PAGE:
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Intruder Lockout, unlock, writes 3661 to Login Intruder Reset Time

I have an IDM driver syncing Lockout events from AD to eDir and eDir to
AD. Basically out of the box policies.

So the policies decide that you cleared lockout in eDir to clear it in
AD, by seeing a time value set to 0.

But SSPR seems consistently setting it to 3661. Which is 1 hour, 1
minute, and 1 second into Jan 1, 1970 in CTIME? (Is this some sort of
bizarre Rememberance Day joke? 11th hour or 11th month, etc? if so,
classy! If not, meh)

Why? Why 3661? Is this always going to be the case?

(As in, I can easily modify the policy to treat 3661 as 0, or actually
any value less than NOW in CTIME, but all that is meaningless if there
is a reason and it changes without my understanding why).

Here is an example of the event it sent:

[06/12/15 13:37:50.307]:AD ST:
<nds dtdversion="4.0" ndsversion="8.x">
<source>
<product edition="Advanced" version="4.5.0.0">DirXML</product>
<contact>NetIQ Corporation</contact>
</source>
<input>
<modify cached-time="20150612173750.074Z" class-name="User"
src-dn="\ACME\Acme\Data\Users\A1234">
<association
state="associated">3159dae838a73a47a97263812d477842</association>
<modify-attr attr-name="lockoutTime">
<remove-value>
<value timestamp="1434130261#13" type="time">1434132061</value>
</remove-value>
<add-value>
<value timestamp="1434130665#14" type="time">3661</value>
</add-value>
</modify-attr>
</modify>
</input>
</nds>


User IS unlocked, but the way the IDM driver works, it maps the Login
Intruder Reset Time to intruderLockout in AD, which are both time based.
So SSPR is clearly resetting the Locked By Intruder attr (good!) but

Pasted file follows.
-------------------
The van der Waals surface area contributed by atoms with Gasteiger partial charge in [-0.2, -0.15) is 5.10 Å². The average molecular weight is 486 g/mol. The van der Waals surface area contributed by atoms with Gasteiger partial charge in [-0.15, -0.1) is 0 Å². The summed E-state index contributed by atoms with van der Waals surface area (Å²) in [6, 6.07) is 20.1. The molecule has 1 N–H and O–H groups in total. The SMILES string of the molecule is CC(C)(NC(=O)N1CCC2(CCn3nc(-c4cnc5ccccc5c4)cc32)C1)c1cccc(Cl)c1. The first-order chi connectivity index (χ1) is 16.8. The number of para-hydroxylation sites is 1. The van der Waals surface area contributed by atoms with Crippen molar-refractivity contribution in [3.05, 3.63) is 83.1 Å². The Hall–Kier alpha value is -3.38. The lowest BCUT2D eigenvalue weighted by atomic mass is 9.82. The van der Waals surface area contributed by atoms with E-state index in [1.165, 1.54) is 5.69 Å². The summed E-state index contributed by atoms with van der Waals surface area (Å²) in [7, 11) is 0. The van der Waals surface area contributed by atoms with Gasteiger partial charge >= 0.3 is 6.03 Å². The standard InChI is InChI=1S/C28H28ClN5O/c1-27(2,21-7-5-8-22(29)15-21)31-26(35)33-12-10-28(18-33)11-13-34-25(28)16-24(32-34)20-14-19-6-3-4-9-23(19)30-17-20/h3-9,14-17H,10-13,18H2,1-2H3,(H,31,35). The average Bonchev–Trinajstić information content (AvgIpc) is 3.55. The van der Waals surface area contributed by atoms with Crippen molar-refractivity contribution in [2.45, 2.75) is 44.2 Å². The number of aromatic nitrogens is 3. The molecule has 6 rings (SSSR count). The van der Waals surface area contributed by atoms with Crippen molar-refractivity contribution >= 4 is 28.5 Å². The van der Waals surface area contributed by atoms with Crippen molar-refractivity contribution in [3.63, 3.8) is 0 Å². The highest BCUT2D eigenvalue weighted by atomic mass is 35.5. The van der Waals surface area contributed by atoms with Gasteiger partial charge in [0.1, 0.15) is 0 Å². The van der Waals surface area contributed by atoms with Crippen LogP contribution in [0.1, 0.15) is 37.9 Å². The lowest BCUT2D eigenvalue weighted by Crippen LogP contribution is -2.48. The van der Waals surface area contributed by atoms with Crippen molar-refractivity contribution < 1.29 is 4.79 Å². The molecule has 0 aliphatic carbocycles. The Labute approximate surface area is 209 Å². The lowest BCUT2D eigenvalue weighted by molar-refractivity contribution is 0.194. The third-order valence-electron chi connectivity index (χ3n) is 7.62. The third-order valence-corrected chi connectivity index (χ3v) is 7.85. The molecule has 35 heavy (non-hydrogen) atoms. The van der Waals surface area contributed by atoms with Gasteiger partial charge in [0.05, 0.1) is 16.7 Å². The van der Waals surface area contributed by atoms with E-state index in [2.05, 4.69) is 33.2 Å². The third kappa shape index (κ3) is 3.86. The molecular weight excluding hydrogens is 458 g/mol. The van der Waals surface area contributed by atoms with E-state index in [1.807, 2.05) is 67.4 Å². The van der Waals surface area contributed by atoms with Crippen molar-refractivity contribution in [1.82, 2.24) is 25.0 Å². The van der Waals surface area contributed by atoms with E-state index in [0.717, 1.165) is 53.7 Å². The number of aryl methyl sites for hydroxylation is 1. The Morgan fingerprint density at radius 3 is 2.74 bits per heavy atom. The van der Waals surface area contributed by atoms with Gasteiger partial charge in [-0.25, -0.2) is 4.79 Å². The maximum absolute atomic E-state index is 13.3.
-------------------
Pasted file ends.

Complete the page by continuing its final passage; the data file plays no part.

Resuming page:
setting 3661 in this attr is odd.
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2 Replies
Knowledge Partner
Knowledge Partner

Re: Intruder Lockout, unlock, writes 3661 to Login Intruder ResetTime

Silly theory:

The developer of this product is non-dumb, but I could see somebody trying
to set something to the beginning of 1970 and forgetting the 12:00 a.m.
(aka 00:00:00) is actually part of this day. They might then try 01:00,
which gets 3600 seconds into the year. Trying to avoid problems for other
dumb applications (this may be the reason for everything) maybe they
decided to just put it out one minute and one second, so now you have 61
seconds, but because of the first error (or correction) it's 3661. Since
in other time formats this would just be 1970-01-01 01;01:01, it seems
less-weird, and maybe less-distant, depending on how you look at it.

Since SSPR is made to work with software that may be questionable in
quality, I can imagine all of this being done on purpose to avoid confusion.

Just a random thought. Good observation, by the way.

--
Good luck.

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Knowledge Partner
Knowledge Partner

Re: Intruder Lockout, unlock, writes 3661 to Login Intruder ResetTime

On 6/12/2015 1:53 PM, ab wrote:
> Silly theory:
>
> The developer of this product is non-dumb, but I could see somebody trying


I would never describe Jason that way. 🙂

> to set something to the beginning of 1970 and forgetting the 12:00 a.m.
> (aka 00:00:00) is actually part of this day. They might then try 01:00,
> which gets 3600 seconds into the year. Trying to avoid problems for other
> dumb applications (this may be the reason for everything) maybe they
> decided to just put it out one minute and one second, so now you have 61
> seconds, but because of the first error (or correction) it's 3661. Since
> in other time formats this would just be 1970-01-01 01;01:01, it seems
> less-weird, and maybe less-distant, depending on how you look at it.


When you write it out that way, 1970-01-01 01:01:01 it looks pretty
cool. To heck with your Jason is not dumb theory. I think 3661 makes
sense since that date string looks so cool. 🙂

> Since SSPR is made to work with software that may be questionable in
> quality, I can imagine all of this being done on purpose to avoid confusion.


So I changed the AD driver policy to see if the added value is less than
the current time, (i.e. is in the past) and thus resets it in AD. Since
if it is in the past, all is good regardless of what crazy date in the
past it happens to be set too.

Now we should find a use case where he needs a second special value and
suggest 93722 so that we get a date of Jan 2, 1970, 02:02:02

Hehe. Can have a lot of fun with this stuff.


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